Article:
he is sinlessA perspective:The purpose of a "sacrifice" is its "shed blood."It's a messy, ugly, horrifying -- and necessary-- ritual that graphically displays the dire results of SIN [man's transgressing... breaking... of God's Commandments - I John 3:4]; the dire results of man's failure to Love and Respect and Care about others."...we can say that under the old agreement almost everything was cleansed by sprinkling it with blood, and without the shedding of blood THERE IS NO FORGIVENESS OF SINS." (Heb.9:22 LVB Living Bible)The Bible reveals that all of the sacrifices of the past [beginning with those of 'Righteous Abel,' toward whose sacrificial offerings [Abel was the 'keeper of sheep' - Gen.4:2] 'the Lord had respect' [Gen.4:4];all of the 'animal sacrifices' of the past pointed to Christ's UNIQUE sacrifice.For the "LORD" God who had this respect for Abel's sacrifices [and all the sacrifices that were to come] was the WORD of God -- the One who would later be born in the flesh and called JESUS CHRIST:"All things were made by Him, and without Him was not any thing made that was made." (John 1:3)The trouble with animal sacrifices, however, is that: "...these FAILED TO CLEANSE THE HEARTS OF THE PEOPLE who brought them... the people had to keep these rules to tide them over until CHRIST CAME WITH GOD'S NEW AND BETTER WAY." (Heb.9:9-10 LVB)This "better" [UNIQUE]way lay in the "quality of the blood" that Jesus shed over that of mere animals.In recent decades, man has discovered "DNA"... which, in an attempt to put it into somewhat understandable language that ourfinite human intellect might grasp: is a built-in IDENTIFIER AS TO THE FATHER OF A CHILD.And of all the children born into the world... the Bible tells us that Jesus' Father WASN'T HUMAN. Jesus' Father was God. Therefore, Jesus' DNA afforded Him the UNIQUE quality of having coursing through His veins DIVINE BLOOD!The PERFECT BLOOD for SACRIFICE is DIVINE, perfect, unblemished blood!But men didn't know about DNA, or the testing thereof,two thousand years ago. Theycouldn't test Jesus' blood... or take a swab of His saliva, or a hair clipping, etc.,to test to see who His Father was.If they had... what might they have found? The "physical" proof of Jesus' Divinity with which science would be satisfied?Jesus' "blood sacrifice" was also UNIQUE in that, not only was His blood the one Perfect Sacrificial Offering to God the Father [which His Father accepted, once for all]: but forthe man who places hisFAITH in Jesus' Divine Blood... and BELIEVES what the Scriptures sayabout Him... that man may, in turn, BECOME ONE OF GOD'S CHILDREN, also -- and take on the DNA of Jesus' Father. To DO the deeds of Christ, who always obeyed His Father:"...you will realize that I AM He and that I do nothing on My own, but I speak what the Father taught Me. And the One who sent Me is with Me - He has not deserted Me. For I ALWAYS DO THOSE THINGS THAT ARE PLEASING TO HIM." (John 8:28-29 NLT New Living Translation)The sacrifice and shedding of Jesus' blood is UNIQUE, in that from one's Faith in it and lasting Remembrance of it... a man may be reborn into the Family of God, to become the Child of their Father in heaven... and the brother of Christ, the Father's Firstborn Son."Just think how much more the Blood of Christ will PURIFY OUR HEARTS from the deeds that lead to death so that we can worship the Living God. For by the power of the Eternal Spirit, Christ offered Himself to God AS A PERFECT SACRIFICE FOR OUR SINS. That is why He is the One who mediates the new covenant between God [the Father] and people, so that all who are invited can receive the Eternal Inheritance God has promised them..." (Heb.9:14-15 NLT)"For His Holy Spirit speaks to us deep in our hearts and tells us that WE ARE GOD'S CHILDREN. And since we are His Children, we will share in His treasures - for everything God gives to His Son, Christ, IS OURS, TOO. But if we are to share His Glory, we must also share His suffering." (Rom.8:16-17 NLT)No animal's blood, shed in the horrifying ritual regarding the temporary forgiveness of sins, held the Power or the Majesty or the UNIQUENESS as thatof the MURDER OF GOD'S SON andMAN SHEDDINGTHE BLOOD OF HIS CREATOR!It was the Father's will that it be done to Save His creation from the false god they chose to worship in the beginning in the Garden of Eden. To save them from their false god... his perverse ways... and from DEATH, the end result of those ways.Faith in Jesus' UNIQUE shed Divine Blood possesses that Saving Power. It was shed willingly, Selflesslyand Lovingly by God for the sake of His Children:"...'My Father! If it be possible, let this cup of suffering be taken away from Me. Yet I WANT YOUR WILL, NOT MINE.'" (Matt.26:39 NLT)As Royal and Divine as Jesus' Blood was... He was also very much a man; not thrilled about the prospect of being brutally murdered by His creation. He would have been perfectly happy if His Father would have offered an easier solution to Salvation and Eternal Life.But sin is ugly... and deadly. It leads to suffering, and misery... to disrespect, infidelity, murder, theft, lies, deceit, jealousy, envy, lust, greed. It leads to diseases, famines, wars and death. It leads to exactly the kind of world man has created for himself through the manifestation of his sins. And the only way for sin to be eradicated is through the shedding of blood.Jesus knew this going in. He knew why He was here, born a man... the Divine Son of His Father. He was terrified of it... but He always does those things that please His Father. He always bows to His Father's will."While Jesus was here on earth, He offered prayers and pleadings, with a loud cry and tears, to the One who could deliver Him out of death. And God heard His prayers because of His reverence for God. So even though Jesus was God's Son, He learned obedience from the things He suffered. In this way, God qualified Him as a Perfect High Priest, and He became the source of Eternal Salvation for all those who obey Him." (Heb.5:7-9 NLT)Animals don't fret about such things.And no sacrificially shed blood of an animal possessed the UNIQUE Power of Jesus' Divine Blood. Animal sacrifices were based on ritual. Jesus' UNIQUEsacrifice is based on FAITH. A heartfelt... heart and mind-cleansing Faith in God's Perfect Sacrifice.


State Secretariat power and function in India?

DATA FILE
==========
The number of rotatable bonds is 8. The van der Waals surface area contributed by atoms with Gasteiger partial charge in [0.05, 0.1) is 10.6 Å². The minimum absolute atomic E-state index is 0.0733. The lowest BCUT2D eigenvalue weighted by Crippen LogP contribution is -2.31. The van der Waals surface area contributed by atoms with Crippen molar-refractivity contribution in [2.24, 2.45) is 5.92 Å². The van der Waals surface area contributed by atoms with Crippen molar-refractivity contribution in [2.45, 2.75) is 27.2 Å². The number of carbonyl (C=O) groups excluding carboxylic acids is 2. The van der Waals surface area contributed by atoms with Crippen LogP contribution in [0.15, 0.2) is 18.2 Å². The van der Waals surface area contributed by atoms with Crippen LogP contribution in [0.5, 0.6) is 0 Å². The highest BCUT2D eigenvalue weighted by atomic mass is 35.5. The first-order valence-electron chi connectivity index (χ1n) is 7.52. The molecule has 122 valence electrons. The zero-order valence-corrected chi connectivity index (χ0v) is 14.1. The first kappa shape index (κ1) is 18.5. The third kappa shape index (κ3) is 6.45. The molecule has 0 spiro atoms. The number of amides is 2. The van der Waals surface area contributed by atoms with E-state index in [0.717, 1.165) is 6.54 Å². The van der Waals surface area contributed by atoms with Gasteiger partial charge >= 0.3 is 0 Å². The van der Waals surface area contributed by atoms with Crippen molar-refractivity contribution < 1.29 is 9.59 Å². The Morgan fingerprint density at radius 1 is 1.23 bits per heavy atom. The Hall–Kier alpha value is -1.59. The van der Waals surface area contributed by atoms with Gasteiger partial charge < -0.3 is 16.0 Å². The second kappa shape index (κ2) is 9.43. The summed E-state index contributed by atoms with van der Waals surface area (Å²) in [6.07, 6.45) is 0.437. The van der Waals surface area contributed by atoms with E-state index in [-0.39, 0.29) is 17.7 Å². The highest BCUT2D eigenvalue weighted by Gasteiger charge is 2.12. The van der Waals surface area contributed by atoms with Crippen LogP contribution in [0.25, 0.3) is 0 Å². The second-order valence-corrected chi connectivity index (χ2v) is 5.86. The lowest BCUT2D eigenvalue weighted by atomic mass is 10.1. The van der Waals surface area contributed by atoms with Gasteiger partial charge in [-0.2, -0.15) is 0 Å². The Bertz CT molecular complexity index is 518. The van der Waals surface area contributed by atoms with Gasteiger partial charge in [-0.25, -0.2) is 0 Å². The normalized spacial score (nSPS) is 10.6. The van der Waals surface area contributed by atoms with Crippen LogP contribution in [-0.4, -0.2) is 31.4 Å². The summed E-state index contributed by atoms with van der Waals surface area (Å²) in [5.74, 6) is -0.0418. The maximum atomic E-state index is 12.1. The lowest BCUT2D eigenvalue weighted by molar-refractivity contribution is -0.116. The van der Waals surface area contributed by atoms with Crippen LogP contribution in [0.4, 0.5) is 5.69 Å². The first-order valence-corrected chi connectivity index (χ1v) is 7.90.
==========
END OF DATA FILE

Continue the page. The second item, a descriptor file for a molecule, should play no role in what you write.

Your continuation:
UNIT7 CENTRAL SECRETARIAT:ORGANISATION AND FUNCTIONSStructure7.0 Objectives7.1 Introduction7.2 Evolution of Central Secretariat7.2.1 Mean~ng7.2 2 Role7.3 Functions of Central Secretariat7.4 Structure of Secretariat7.4.1 DepartmentlMln~stt-y7.5 Functions of Different Grades of Officers of the Secretariat7.6 Tenure System7.7 Executive Agencies7.7.1 Meaning7.7.2 Classification7.7.3 Relat~on Between Executive Agencies and the Secretariat7.8 Subordinate Offices7.9 Let Us Sum Up7.10 Key Words7.1 1 References and Further Readings7.12 Answers to Check Your Progress Exercises7.0 OBJECTIVES-After studying this Unit you should be able to:Explain the meaning, role and functions of the Central Secretariat;Describe the structure and functions of different grades of officers of theSCcretariat;Explain the significance of the tenure system;Explain the meaning and classification of Executive Agencies; andDescribe the relation between Executive Agencies and the Secretariat.7.1 INTRODUCTIONThe Central Secretariat stands for the complex of departments or ministrieswhose administrative heads are designated as Secretaries and whose politicalheads are ministers. In this Unit, we shall briefly trace the evolution of theSecretariat, and describe its structure and hnctions. The tenure system, and thestaffing of the Secretariat will also be discussed. Under the Secretariat there is anetwork of agencies which are responsible for the execution of the governmentpolicies. The relation between these agencies and the Secretariat will also beexplained in this Unit.7.2 EVOLUTION OF CENTRAL SECRETARIAT'To begin with, the Secretariat in India referred to the office of the GovernorGei~eral in British India. However, the size of the Central Secretariat and the scopeof its activities have undergone considerable change over the last hvo hundredyears of its evolution in keeping with the changes in the aims, objectives andnature of the central government in India.At the end of the eighteenth century the ce~tral government consisted of aGovernor General and three Councillors, and the Secretariat of four departments.Each of them was under a Secretary, and there was a Chief Secretary headingthem all. A hundred years later, on the eve of the Montford Reforms in 1919, theGovernment of India consisted of a Governor General and seven members andthere were nine secretarial departments. This number remained the same till theoutbreak of the Second World War in 1939.Prior to 191 9, the Central Government, while administering certain subjectsdirectly like the army, posts and telegraphs and railways, had by and large leftthe task of implementation of other subjects to the local provincial governments.A major change came in the above position with the inauguration of the reformsof 1919 which for the first time, made a division of functions between theCentral and provincial governments. Both the Central and provincialgovernments became responsible for both policy and administration. As a result,the role of the secretariat began to change from a merely policy-formulating,supervising and coordinating agency to that of an executive agency as well. Theinauguration of provincial autonomy in 1937 and the outbreak of the SecondWorld War accelerated the above process. In consequence, there was a four foldincrease of the Central Secretariat and its total strength rose to about twohundred.The Government of India was still struggling with the post-war problems ofdemobilisation and reconstruction, when Independence came, accompanied bythe partition of the country. At its very inception, therefore, the new governmentfound itself faced with tremendous problems like rehabilitation of refugees fromPakistan, external aggression in Jammu and Kashmir, integration of princelystates into the Indian Union, internal security,.shortage of essential articles, at atime when there occurred serious shortage of personnel due to the BritishOfficers returning home and many Muslim officers opting for Pakistan. Soonafter, the adoption of the goal of a welfare state made unprecedented demands onthe already over burdened administrative machinery. At the same time, theIndustrial Policy Resolution of 1948 started the process of a vast expansion ofthe public sector.,The inev~table consequence of such a vast expansion, in thefunctions and responsibilities of the government was a marked increase in thenumber of departments, and personnel. Thus, the number of departments in thesecretariat, which stood at four in 1858. (9 in 19 19, 10 in 1939,18 in 1947) hadrisen to 74by 1994. Correspondingly has also multiplied.7.2.1 MeaningThe Central Secretariat occupies a key position in Indian administration. TheSecretariat refers to the conglomeration of various ministries/departments of thecentral government. The Secretariat works as a single unit with cpIlectiveresponsibility as in the case of the Council of Ministers. Under existing rules, eachsecretariat department is required to consult any other department that may beinterested or concerned before disposing of a case. Secretaries, thus, are secretariesto the Government as a whole and not to any particular minister.7.2.2 RoleThe Secretariat assists the ministers in the formulation of governmental policies.Ministers finalise policies on the basis of adequate data, precedents and otherrelevant information. The Secretarial makes these available to the minister, thus,enabling him to fornulate policies. Secondly, the Secretariat assists the ministersin their legislative work too. The Secretariat prepares legislative drafts to beintroduced in the legislature. It engages In the collection of relevant informationfor answering parliamentary questions. and, also, for various parliamentarycommittees. Fourthly. it carries out a detailed scrutiny of a pioblem bringing anoverall comprehensive biewpoint onit., getting approval, if required, of otherilateral agencies like the Ministry of Lab and the Ministry of Finance; and also,consulting. other organisations concerned with a particular matter. TheiC o r r o t ~ v i g t i e the rle3r;nn h n l l u ~ nr~l;m~nor\, i n nnl irrnmont-1 A e r i c i n n r F i C t h l x r itCentral Secretariat:Organisation andF~rnctionsCentral Administrationfunctions as the main channel of communication between the ~overnment andother concerned agendies like the Planning Commission, Finance Commission,etc. And lastly, the Secretariat also ensures that field offices execute, withefficiency and economy, the policies and decisions of the Government.7.3,:FUNCTIONS OF CENTRAL SECRETARIATThe Central Secretanat systemin India is based on two phnciples:1) The task of pblicy formulation needs to be separated fiom policyimplementation.2) Maintaining Cadre of Officers operating on the tenure system is aprerequisite to the working of the Secretariat system.The Central Secretariat is a policy making body of the government and is not,koundertake work of execution, unless necessitated by the lack of official agencies toperform certain tasks. The Central Secretariat normally performs the folkwingfunctions:1)Assisting the minister in the discharge of his policy making andparliamentary functions.2) Framing legislation, rules and principles of procedure.3)Sectoral planning and programme formulation.4)a) Budgeting and control of expenditure in respect of activities of theministryldepartment.b) Securing administrative and finaocial approval to operationalprogramme and their subsequent modifications.c) Supervisian and control over the execution of policies andprogrammes by the executive departments or semi-autonomous fieldxncies.d) ~luuatlng steps to develop greater personnel and organisationalcompetenaeh ~ t h in the ministry/department and its execgtiveagencies.e) Assisting in increasing coordination at the Central level.Cbek Yoar Progress.1Note: i)Use the ~ ~ a c e ' ~ i v e n below for your answers.ii) Check your answers with thoc; given at the end of the Unit.1)What are the role and objectives of the Central Secretariat?2) What are the, functions generally performed by the Central Secretariat?7.4 STRUCTURE OF SECRETARIATThe Central Secretariat is a collection of various ministries and department.Aministry is responsible for the formulation of the policy of government within itssphere of responsibility as wellas for the execution and re\ iew of that policy. Aministry, for the purpose of internal organisation, is divided into the following sub-groups with an officer in charge of each of them.5Department- SecretaryIAdditionallSpecial SecretaryWing- AdditionalIJoint SecretaryDivision- Deputy SecretaryBranch- Under SecretarySection- Section OfficerThe lowest of these units is the section in charge of a Section Officer and consSstsof a number of assistants, clerks, typists and peons. It deals with the work relatingto the subject allotted to it. It is also referred toas the office. Two sectionsconstitute the branch which is under the chqge ofan under secretary, also knownas the branch officer. Two branches ordinarily form a division which is normallyheaded by a deputy secretary. When the volume of work in a ministry exceeds themanageable charge of a secretary, one or more wingsare established with a jointsecretary in charge of each wing. At the top ofthe hierarchy comes the departmentwhich is headed by the secretary himself or in some cases byan additionalkpecialsecretary. In some cases, a department may beas autonomous as a ministry andequivalent to it in rank.7.4.1DepartmentlMinistryThe distinction between 'department' and 'ministry' may be explained byreferring to 'ministry' as the minister's charge and 'departmentas the secretary'scharge. Although a ministry stands for the minister's charge, its administrativedivisions are not uniform. A ministry may not have a department: or may haveone or more than one department in which it is formally divid. , 'While a department may be referred to as the secretary's charge, all secretaries,although they get the same salary, are not necessarily of equal'rank'. A Ministrymay have two or more secretaries, each in charge of a specified segment of theMinistry's work, or of a department in it, but there is, in addition, one ~ e c r e ~who is head of, and represents, the entire ministry. Although all of them aresecretaries, the former are subordinate to the latter who, in addition to his ownwork, coordinates the work of these secretaries of departments/segmentsof wnrlrwithin the ministry.7.5FUNCTIONS OF DIFFERENT GRADES OFOFFICERS OF THE SECRETARIATAt present the grades of officers it1 the Central Secretariatare as follows:1)Secretary2)Additional Secretary3) Joint Secretary4)Deputy Secretary5)Under SecretaryThe first three grades constitute what is administrative parlance may be called 'TopManagement' while the grades of deputy secretary and under secretary, arereferred to as the 'Middle Management'. The Secretary is the administrative headof the ministryldepartment and the principal adviser to the Minister. He representshis ministryldepartment before the committees of Parliament.Central Secretariat:Organisation andFunctionsCentral AdministrationHe is supposed to keep himself fully informed of the work of hisministry/department by demanding weekly summaries on the nature of casesdisposed of by lower levels and the manner of their disposal.Where the charge of a Secretary is too large, he may be assisted by a joint oradditional secretary who formally functions as Secretary in relation to the subjectallotted to him in the ministryldepartment. The function of the latter is to relievethe Secretary of a bloc of work and to deal, where necessary, direct with theminister. The Secretary, however, is invariably kept informed on all these direct.dealings with the minister, for he is not formally relieved of his responsibility ashead of the ministryldepartment.The deputy secretary is an officer who, as his designation implies, acts on behalf ofthe Secretary. He should dispose of as many casesas possible on his own. Only onmore important cases he should- in fact must - seek the Secretary's instructioneither by refening to him in writing or discussing with him orally.The under secretary should dispose of minor cases on his own. He should submitmore important matters to the deputy secretary in such a form that the latter is ableto deal with them quickly.It must be stressed here that the functionaries at these different levels are supposedto perform their functions, keeping in mind the interests of the Government ofIndia as a whole. The Secretary, in other words, is the Secretary to the Governmentof India, not to his minister alone. This is true of lower levels as well.7.6 TENURE SYSTEM- -The system of filling senior posts in the Secretariat by officers who come from theStates (or from the Central Services) for a particular period and who after servingtheir tenure, revert back to their parent States or services is known as the tenuresystem. It has been a principle of Secretariat staffing since 1905 and continued bythe Government of India, even after Independence. The reasons for thecontinuance of the system may be summed upas follows:1)A joint pool of officers at the reserve of both the centre and the states helpsin administrative coordination at the centre and state level and exercises aunifying influence on the functioning of our federal policy.2) The Central Secretariat benefits from the administrative experience of anumber of bureaucrats who have first hand work experience at the districtand state levels.3)A prolonged stay in the Secretariat may get senior bureaucrats out of touchwith actual administrative reality at the field level. The tenure systemenables them to get a constant feedback from the field and from the generalpublic.4)The states also benefit from having at their service senior experiencedofficers with a wide national perspective on all problems.5 )Under the tenure system most officers are promised a chance of work at theSecretariat thus equalising opportunities for all.6)It strengthens the independence of the civil service. It is a check against thepossible dangers of subservience by a few to the political masters for narrowpersonal gains.Though the tenure system is still in operation many arguments have been put forthagainst it. They may be briefly sumrnarised as below:1) Bureaucratic work in the Secretariats is gradually becoming specialised. Thetenure system is essentially based on the myth of the superior efficiency ofthe generalist civil servants.2) District experience is really not necessary in many areas of Secretariat work.3)The tenure system has led to the bureaucrats getting too dependent on theoffice establishment to get things done. This had led to 'over. .bureaucratisation' of the Secretariat.The tenure system, however, was never prevalent in all the departments of theGovernment of India. Foreign Affairs, Indian Audit and Accounts, Post and.Telegraphs, Customs and Income Tax Departments had been the Well-knownexceptions even during the British-peridd. The creation of the Central Secretariatservice has, thrown a new challenge to this piactice (even in depa&ents wheretenure system officially operates). The specialists whose numbers are increasing inthe Secretariat are also not subject to rotation t2areas away frcfrfi the Secretariat.The creation in 1957 of the Central Administrative'Pool has also made a significant.1impact on the system. This 'Pool' was established by the selection of officers fromIthe Indian AdministrativeServices. There are two categories of posts in it - generalpurpose and specialised. The 'Pool' system was meant to overcome theuncertainties in the matters of quality and quantity inherent in the tenure system.Finally, despite the tenure system, there are numerous officers in the Secretariatwho have never goneback to their parent State. Therefore, the original intention ofthe tenure system does not necessarily hold good in the changed conditions today.CheckYour Progress 2Note:i) Use the space given below for your answers.ii) Check your answers with those given at the end of the Unit.I )What are the functions of the Joint Secretary and the Under Secretary, in theGovernment of India?2)What are the"disadvantages of the tenure system?--7.7 EXECUTIVE AGENCIESAll over the country, there are various types of administrative agencies which aremeant to carry out the policies of the governmentas decided upon in thesecretariat. Such agencies are called executive agencies and can be grouped intovarious categoriesas discussed below..7.7.1 MeaningUnder the Secretariat there are a network of agenkies which are responsible for theexecution of the government policies. With the steady expansion in, and increasingcomplexity of, the governmental functions, the executive agencies have beenvariously organised to suit the requirements of the job.ICentral Secretariat:Organisation andFunctionsCentral Administration7.7.2 ClassificationThe executive agencies may be classified into the following types:1) An attached office (e.g., The Indian Council of Agricultural Research, NewDelhi)2) Subordinate office (e.g., Inspectorate of Explosives, Nagpur)3)Departmental undertaking (e.g., Ordinance ~adories)4) A company registered under the ~ompanie:~ Act (e.g., Hindustan SteelLimited)5 )A Corporation or Board set up under a special statute (e.g., ONGC, TeaBoard, etc.)6 )A society registered under the Societies Registration Act (e.g., Institute ofForeign Trade)There are also instances of executive agencies hnctioning as an integral part of theministry itself (e.g., Directorate of Exhibition in the Ministry of Commerce). Theseare, however, exceptlions.7.7.3Relation between Executive Agencies and the SecretariatThe existence of Secretariat as an entity separate from the executive agencies isbased on the belief that the task of policy-making needs to be separated from thatof its execution. Development administration must necessarily move towardsdecentralisation which means that effective power and authority must be possessedby the executive agencies. Though the number of executive agencies have steadilyrisen over the years there has not been an increase in their power corresponding totheir responsibilities. It is common knowledge that the Secretariat performs a lot ofpolic): execking tasks of an original nature which cgyld readily be passed on to theexecutive agencies. However, what need to be noted is that the relations betweenthe Central Secretariat and the executive agencies have been quite strained andtension-ridden instead of gradually becoming cooperative and amiable.There are six principal patterns of relationship developed at the Central level,between the secretariat and the executive agencies. These may briefly bediscussed here:1) There is complete merger between the ministry and heads of executivedepartments. The examples are the Railway Board and the Ministry ofRailways, the Posts and Telegraphs Board and the Ministry ofCommunications. This pattern is most suitable for organisation undertakingwork of an operational or commercial nature.2) In the second pattern, a senior officer of the ministry concurrently operatesashead of the executing department. In this way he becomes responsibleboth for formulation of policies and for its implementation with theassistance of the common ofice located in the Ministry. The AdditionalSecretary in the Department of Agriculture is the Director-General of Food.But the main disadvantage of this pattern is that the system completely blursthe functions of the Secretariat and the head of an executive department.3)The ministry's Ofice is merged in the office of the executive department.The common office serves both the Secretariat offices and the officers of theexecutive office.The advantages of this arrangement are that any administrative proposal isexamined only once, thus, expediting the disposal of cases, and, secondly itresults in sizeable economy- office maintenance becomes more economical.4) The ministry and the executive department continues to have separateofficers but have common files and common file bureau, all located in theorganisation of the executive agency. This pattern has significant advantagesbut it does not do away with the problems of separate offices with duplicatestaff and double scrutiny. A good example is the Ministry of Defence andthe Air Force Headquarters.5 )The ministry and the executive depaiiments continue to have separate officesand separate files but the head of the Executive Office is given an ex-officioSecretariat status. Thus, the Textile Commissioner is the ex-officio JointSecretary in the Ministry of Commerce.This pattern has the following advantages:Under this arrangement, there is considerable saving of time as well as theipaper work, as every matter does not travel up to the Secretariat forfinalisation. Also, the accepted policy is implemented in a more efficientmanner, as the head of the office, because of his secretariat status is fullyaware of the background in which the policy was framed.Its major drawback, however, is that it goes against the fundamentarprinciple of secretariat system, namely, policy-making must remainseparated from policy implementation.6 )Both the Ministry and the executive agency have separate and distinctoffices and files of their own, and consultation between them occurs throughself-contained letters. This is the standard pattern both at the Centre and inthe States. This pattern is based on the dichotomy between staff and line.The mqnistry is Staff: the executive office is Line.An example is the DirectorateGeneral of All India Radio in relation to theMinistry of Information and Broadcasting.In other words, in this pattern, a wider perspective is brought to bear on theexamination of a proposal. Secondly, it is always desirable to have a specialist'sscheme scrutinised bya layman. Thirdly, this arrangement provides for a divisionof work between the Secretariat and the executive agencies. The formerconcentrates on policy-making and the latter on the execution of the policy. Thedisadvantages of this arrangement is that, this scheme is processed twice in twodifferent offices. This involves duplication of work and cause delay.Each pattern has thus advantages as well as disadvantage. No hard and fast rulescan be laid down regarding the pattern of relationship which could be appropriateto a particular sphere of governmental activity. The pattern has to be so tailoredas to suit the nature of activities or the past experience of the organisation.Nevertheless, neither absolute separation nor absolute merger ofboth is normallydesirable.7.8 SUBORDINATE OFFICESA Subordinate Office functions as the field establishment or as the agencyresponsible for the detailed execution of the decisions taken by the Government. ASubordinate Office normalIy functions under an Attached Office. But where thereis no Attached Office under a ministry, it operates directly under the ministry. Thecriteria of classifying a certain organisation as the Attached Office and another oneas the Subordinate Office are neither well defined nor consistently followed.Although it is the Subordinate Office, which is responsible for the execution of thepolicy or decisions of the Government, it has.been accorded a distinctly inferiorstatus, as is indicated by the label, 'Subordinate'. The pay scales of personnel inthe Subordinate Offices are the lowest; and their future prospects are not bright.The employees in these offices very often do the same type of work and possessthe same qualification as the Secretariat personnel. Despite that, the SubordinateOffices continue to be accorded an unreasonably lower status.Central Secretariat:Organisation andFunctionsCentral ~dminisbationCheck Your Progress 3Note: i) Use the space given below for your answers.ii) Check your answers with those given at the end of the Unit.I) What are Subordinate Offices?2 )Explain the relationship between the executive agencies and the Secretariat..-------------------4---.---------------------------------------------------------------------------------------------7.9LETUS SUM UPIn this Unit you have read about:Theevolution of the Central Secretariat.Its meaning, role and functions:The structure and functions of different grades of ofices at the Secretariat.The tenure system.Themeaning and classification of executive agencies.The relation between executive agencies and the Secretariat.Amiable: AgreeablePrecedents: StandardSectoral Planning: Under sectoral planning, specific sectors are kept inmind while planning, e.g., planning for agriculturalsector, industrial sector.Subservience: Serving as a means to an end.7.11 REFERENCES AND FURTmR READINGSAvasthi,A., 1980, Central Administration;Tata McGraw. Hill, New DelhiChanda, AshoF, 1967,Indian Administration; Allen and Unwin, London.Khera, S.S., 1975, The Central Executive; Orient Longmarl, New DelhiMaheshwari, S.R., 1986,Indian Administration; Orient Longman, New Delhi'Misra, B.B., 1986, Government and Bureaucracy in India 1947- 76; OxfordUniversity Press, Delhi7.12ANSWERS TO CHECK YOUR PROGRESS Central Secretariat:Organisation andEXERCISESFunctionsCheck Your Progress11) Your answer must include the following points:Meaning of Central SecretariatEvolution of Central SecretariatRole at the time of independenceRole after the independence2) Your answer must include the following points:Assistance to MinistersFraming LegislationControl of expenditure with respect to departmental activitiesSupervision and control over executive departments3)Your answer must include the following points:Executive is a part of Legislature.Executive is responsible to the Legislature.Check Your Progress 21) Your answer must include the following points:Five grades of officers in the Central SecretariatRole of the Joint SecretaryRole of the Under Secretary2) Your answer must include the foltowing points:Meaning of tenure systemReasons for its continuanceDisadvantages of the tenure systemCheck Your Progress 31) Your answer must include the following points:Meaning of subordinate officesTypes of ~ubordin~te' officesRole of subordinate offices2) Your answer must indlude the following points:Six principal patterns of relationshipAdvantages and disadvantages of each pattern.